Regarding Jan Gross’s book Neighbors, historians have documented a number of inconsistencies in his account of what occurred in Jedwabne and the methodology he used to reconstruct it. Alexander B. Rossino, a research historian at the Center for Advanced Holocaust Studies of the US Holocaust Memorial Museum wrote: “Gross’s failure to examine German documentary sources fundamentally flawed his depiction of the events. The result was a skewed history that did not investigate SS operations in the region or German interaction with the Polish population.” Marek Jan Chodakiewicz points out that Gross rejects 20 Jewish and Polish postwar testimonies, none of which were coerced and all of which identify the murderers as Germans. Ewa Kurek notes that Gross’s main witnesses, Szmul Wasserstein, Abram Boruszczak, and Eljasz Gradowski, were not in Jedwabne at the time. She also discloses how Gross compromised his credibility with his 2015 essay in Germany’s newspaper Die Welt in which he claimed that Poles had killed more Jews than Germans during World War II. As for Gross’s claim that Poles rounded up 1,600 Polish Jews in Jedwabne, forced them into a barn, set it on fire, and shot anyone attempting to flee, Wojciech Sumlinski points out that Poles were prohibited from possessing firearms by the Germans and were executed if found with them.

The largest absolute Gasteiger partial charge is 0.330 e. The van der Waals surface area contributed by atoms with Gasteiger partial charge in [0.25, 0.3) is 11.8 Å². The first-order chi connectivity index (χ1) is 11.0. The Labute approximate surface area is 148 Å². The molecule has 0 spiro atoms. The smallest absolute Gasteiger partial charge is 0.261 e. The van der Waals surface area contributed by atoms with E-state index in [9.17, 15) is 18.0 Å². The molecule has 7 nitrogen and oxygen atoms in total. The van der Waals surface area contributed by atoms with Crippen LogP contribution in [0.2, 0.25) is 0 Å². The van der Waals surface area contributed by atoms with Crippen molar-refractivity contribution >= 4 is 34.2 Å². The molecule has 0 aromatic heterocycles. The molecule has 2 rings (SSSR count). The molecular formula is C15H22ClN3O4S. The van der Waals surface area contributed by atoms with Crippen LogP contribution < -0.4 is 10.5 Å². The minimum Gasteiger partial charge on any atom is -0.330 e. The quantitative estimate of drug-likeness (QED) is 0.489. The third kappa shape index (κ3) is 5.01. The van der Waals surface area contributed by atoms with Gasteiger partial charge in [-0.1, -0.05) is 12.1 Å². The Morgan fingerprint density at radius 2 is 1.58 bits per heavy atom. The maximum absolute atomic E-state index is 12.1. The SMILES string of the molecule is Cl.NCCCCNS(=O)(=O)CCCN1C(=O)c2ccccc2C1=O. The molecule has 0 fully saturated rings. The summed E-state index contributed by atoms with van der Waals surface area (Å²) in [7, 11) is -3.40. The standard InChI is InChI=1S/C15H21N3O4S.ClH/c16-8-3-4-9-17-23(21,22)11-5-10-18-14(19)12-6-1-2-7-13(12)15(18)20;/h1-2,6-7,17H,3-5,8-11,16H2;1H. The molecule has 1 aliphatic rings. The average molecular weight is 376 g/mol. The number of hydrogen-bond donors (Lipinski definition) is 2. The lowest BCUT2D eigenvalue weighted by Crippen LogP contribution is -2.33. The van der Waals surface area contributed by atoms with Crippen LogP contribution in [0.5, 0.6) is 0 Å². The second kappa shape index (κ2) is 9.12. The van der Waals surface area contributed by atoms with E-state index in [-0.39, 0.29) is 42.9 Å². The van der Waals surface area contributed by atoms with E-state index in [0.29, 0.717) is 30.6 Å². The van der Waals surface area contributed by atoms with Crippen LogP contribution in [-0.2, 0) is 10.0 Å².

Dekel again engages in name-calling, this time claiming that the Instytut Pamięci Narodowej (IPN), or the Institute for National Remembrance, “has [under the PiS] become even more explicitly nationalistic”. As evidence to support this accusation, she quotes excerpts from IPN’s mission statement, none of which even remotely indicate “explicit nationalism”. Yad Vashem’s mission statement affirms that it “provides youngsters with the history of the Holocaust from a Jewish perspective”. Likewise, a key component of IPN’s mission is to provide Polish history from a Polish perspective and an integral part of that history is Hitler’s persecution and murder of Poland’s Jews.

Dekel describes as “unfortunate” the phrase written by Masha Gessen in her 26 March 2021 article in The New Yorker. Gessen stated that the Polish government was engaged in an “effort to exonerate [i.e., free from guilt or blame] Poland—both ethnic Poles and the Polish state—of the death of three million Jews in the country during the Nazi occupation”. This statement is false. It was the Germans (and Austrians) in Hitler’s Wehrmacht and SS, together with Ukrainian and Baltic auxiliaries, who controlled the ghettos in occupied Poland and operated the extermination camps that murdered Poland’s Jews. As neither Poles nor the Polish state were elements of Hitler’s mass-murder apparatus, the proposition that Poles need to exculpate themselves is absurd. Moreover, Poles were victims of the same mass-murder apparatus and were further subjected to equivalent crimes perpetrated by the Soviets.